Here is the exterior of Markham’s first net zero home. Solar panels covering the roof will generate clean, renewable energy. – STAKreative photo Scarlett Liu, Local Journalism Initiative Reporter

After years of research and development, Minto Communities GTA has unveiled its first net zero home in Markham’s Union Village community, developed in partnership with Metropia.   

Certified by the Canadian Home Builders’ Association, Minto’s net zero home will produce as much energy as it consumes in a one-year period through a series of innovative features while improving homeowner comfort.

“The rising of the first net zero home in Markham and the GTA is a milestone moment representing the future of development where more efficient and sustainable homes will be essential to cut greenhouse gas emissions for a healthier future,” says Brent Strachan, president of Minto Communities Canada.

Minto Communities Canada has been working on net zero homes since 2008, and the company has come a long way in improving the overall efficiency of the home.

For example, the company introduced triple-pane windows consisting of three sheets of glass, providing a better insulating barrier and allowing less heat to escape while reducing outside noise, which results in less heat loss and a quieter home.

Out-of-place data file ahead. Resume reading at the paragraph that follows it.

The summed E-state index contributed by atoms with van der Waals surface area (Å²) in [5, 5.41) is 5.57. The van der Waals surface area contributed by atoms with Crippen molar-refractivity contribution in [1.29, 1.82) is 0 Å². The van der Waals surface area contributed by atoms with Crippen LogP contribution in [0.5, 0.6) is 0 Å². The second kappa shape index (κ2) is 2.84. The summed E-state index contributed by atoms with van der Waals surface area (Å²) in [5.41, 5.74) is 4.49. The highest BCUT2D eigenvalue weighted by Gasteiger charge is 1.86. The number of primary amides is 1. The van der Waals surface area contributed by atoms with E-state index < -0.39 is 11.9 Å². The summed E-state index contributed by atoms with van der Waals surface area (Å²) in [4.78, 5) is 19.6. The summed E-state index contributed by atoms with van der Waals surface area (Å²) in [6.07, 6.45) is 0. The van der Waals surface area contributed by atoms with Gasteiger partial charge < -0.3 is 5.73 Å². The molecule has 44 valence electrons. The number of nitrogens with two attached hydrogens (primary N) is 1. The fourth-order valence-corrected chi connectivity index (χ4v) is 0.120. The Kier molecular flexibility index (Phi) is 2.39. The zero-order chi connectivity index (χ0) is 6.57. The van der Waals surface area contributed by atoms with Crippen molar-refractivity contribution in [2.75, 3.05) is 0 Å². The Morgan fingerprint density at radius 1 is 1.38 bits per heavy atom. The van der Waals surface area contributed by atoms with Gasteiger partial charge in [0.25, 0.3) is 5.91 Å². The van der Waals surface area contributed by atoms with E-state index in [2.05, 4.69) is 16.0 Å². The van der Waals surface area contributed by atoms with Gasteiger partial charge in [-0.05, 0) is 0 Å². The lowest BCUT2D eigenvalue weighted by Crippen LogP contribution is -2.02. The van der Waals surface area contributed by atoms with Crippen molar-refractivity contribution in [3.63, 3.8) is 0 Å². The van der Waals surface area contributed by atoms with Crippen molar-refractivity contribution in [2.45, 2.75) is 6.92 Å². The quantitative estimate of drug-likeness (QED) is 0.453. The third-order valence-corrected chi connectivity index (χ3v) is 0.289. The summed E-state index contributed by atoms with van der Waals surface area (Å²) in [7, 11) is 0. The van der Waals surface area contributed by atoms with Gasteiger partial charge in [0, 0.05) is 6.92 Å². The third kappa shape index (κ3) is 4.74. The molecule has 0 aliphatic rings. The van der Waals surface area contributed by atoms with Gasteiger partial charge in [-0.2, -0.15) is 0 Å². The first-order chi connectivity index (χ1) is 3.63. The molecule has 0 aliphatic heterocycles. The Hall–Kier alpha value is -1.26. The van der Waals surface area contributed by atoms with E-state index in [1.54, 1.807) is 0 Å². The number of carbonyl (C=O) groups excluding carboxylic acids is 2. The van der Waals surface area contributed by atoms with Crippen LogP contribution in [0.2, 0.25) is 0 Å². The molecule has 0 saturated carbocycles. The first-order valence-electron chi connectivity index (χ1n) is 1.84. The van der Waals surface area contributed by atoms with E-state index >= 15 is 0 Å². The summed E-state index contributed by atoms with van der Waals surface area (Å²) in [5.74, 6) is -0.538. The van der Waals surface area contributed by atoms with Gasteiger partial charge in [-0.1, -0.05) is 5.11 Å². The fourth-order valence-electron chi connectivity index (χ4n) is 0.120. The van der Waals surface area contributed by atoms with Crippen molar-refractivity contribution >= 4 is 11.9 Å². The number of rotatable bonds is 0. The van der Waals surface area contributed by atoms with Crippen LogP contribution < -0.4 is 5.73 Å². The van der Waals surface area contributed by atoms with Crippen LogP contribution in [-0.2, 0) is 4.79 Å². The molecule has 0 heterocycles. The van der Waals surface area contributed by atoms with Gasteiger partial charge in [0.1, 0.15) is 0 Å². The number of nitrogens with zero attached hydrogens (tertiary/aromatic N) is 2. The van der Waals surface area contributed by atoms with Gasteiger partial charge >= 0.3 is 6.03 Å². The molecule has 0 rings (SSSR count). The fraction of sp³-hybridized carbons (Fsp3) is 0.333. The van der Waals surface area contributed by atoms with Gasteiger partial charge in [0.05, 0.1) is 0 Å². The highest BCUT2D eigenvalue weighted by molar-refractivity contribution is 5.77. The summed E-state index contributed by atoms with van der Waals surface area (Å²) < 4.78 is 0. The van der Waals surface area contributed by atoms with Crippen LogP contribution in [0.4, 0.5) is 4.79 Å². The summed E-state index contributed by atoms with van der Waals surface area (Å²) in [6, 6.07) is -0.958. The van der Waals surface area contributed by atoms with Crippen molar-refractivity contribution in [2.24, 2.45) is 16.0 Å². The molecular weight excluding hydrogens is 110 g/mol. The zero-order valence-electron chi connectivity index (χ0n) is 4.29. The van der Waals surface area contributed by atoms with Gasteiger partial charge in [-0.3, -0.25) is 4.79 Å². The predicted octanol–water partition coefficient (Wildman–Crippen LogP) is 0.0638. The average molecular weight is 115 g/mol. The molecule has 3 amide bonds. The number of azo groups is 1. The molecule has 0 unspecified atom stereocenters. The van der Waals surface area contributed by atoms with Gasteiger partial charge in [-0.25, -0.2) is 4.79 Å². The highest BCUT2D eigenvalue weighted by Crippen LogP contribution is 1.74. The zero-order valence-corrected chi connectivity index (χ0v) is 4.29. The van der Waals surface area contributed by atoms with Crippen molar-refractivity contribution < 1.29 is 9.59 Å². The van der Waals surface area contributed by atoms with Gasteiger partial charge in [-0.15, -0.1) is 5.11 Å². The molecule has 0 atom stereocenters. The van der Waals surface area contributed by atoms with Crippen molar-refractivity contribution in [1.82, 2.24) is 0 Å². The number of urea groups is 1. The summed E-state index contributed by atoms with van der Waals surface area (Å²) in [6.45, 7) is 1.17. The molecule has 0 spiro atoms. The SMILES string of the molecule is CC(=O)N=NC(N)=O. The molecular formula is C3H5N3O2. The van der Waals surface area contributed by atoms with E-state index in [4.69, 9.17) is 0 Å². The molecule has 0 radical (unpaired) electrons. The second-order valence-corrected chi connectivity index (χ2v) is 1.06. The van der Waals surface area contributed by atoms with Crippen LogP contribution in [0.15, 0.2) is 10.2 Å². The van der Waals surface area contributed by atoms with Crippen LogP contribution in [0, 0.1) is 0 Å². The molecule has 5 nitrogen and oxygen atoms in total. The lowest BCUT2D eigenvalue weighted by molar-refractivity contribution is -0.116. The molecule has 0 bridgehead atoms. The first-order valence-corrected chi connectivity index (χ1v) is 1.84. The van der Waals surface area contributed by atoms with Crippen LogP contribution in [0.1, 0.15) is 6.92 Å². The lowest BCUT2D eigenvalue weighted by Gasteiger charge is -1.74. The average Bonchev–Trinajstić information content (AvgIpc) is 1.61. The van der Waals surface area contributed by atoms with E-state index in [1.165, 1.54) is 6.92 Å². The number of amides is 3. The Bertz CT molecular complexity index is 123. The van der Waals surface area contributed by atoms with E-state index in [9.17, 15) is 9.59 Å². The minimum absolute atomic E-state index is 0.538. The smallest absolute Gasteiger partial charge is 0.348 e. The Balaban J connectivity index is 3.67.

The breakthrough air sealing technology — AeroBarrier technology — keeps an even temperature throughout with no drafts or cold spots, which also plays important role in lowering energy bills.

As for water conservation, the high-performance toilets, faucets, and shower heads installed throughout the house save thousands of litres of water each year.

Furthermore, solar panels covering the roof will generate clean, renewable energy, while the stronger roof trusses provided by Minto’s net zero package, support a higher load for the installation of future solar panels.

“This first net zero home in Markham is designed to reduce energy consumption by 60 per cent and carbon emissions by 36 per cent,” read a news release issued by Minto Communities on April 21.

In addition to comfort and efficiency, net zero homes can protect homeowners from future increases in energy prices.

According to Minto’s estimates, the total savings on utilities, including gas and hydro, from a net zero home compared to a standard home would be $1,910 per year.

The net zero concept was sought after by buyers after its launch.

“Net zero home upgrades were introduced to Union Village in the second phase of sales in April 2022, which contributed to the project’s exceptional reception and sellout success,” stated the release.

Mayor Frank Scarpitti welcomes the first-ever net zero home to settle in Markham.

“The City of Markham has a goal of becoming a net zero community by 2050, and the project is a great example of how we’re continuing our commitment towards environmental sustainability to ensure a greener future for today, as well as for future generations,” Scarpitti said.

The Union Village community is currently under construction. To date, 215 homes have been constructed and occupied. A total of 22 net zero ready homes will be constructed as part of Phase 2 and will be completed between 2024 and 2025 at prices (as of early 2021) of $1,709,900 to $2,649,900. 

By Scarlett Liu, Local Journalism Initiative Reporter

Original Published on May 09, 2023 at 21:35

This item reprinted with permission from   Economist & Sun   Markham, Ontario

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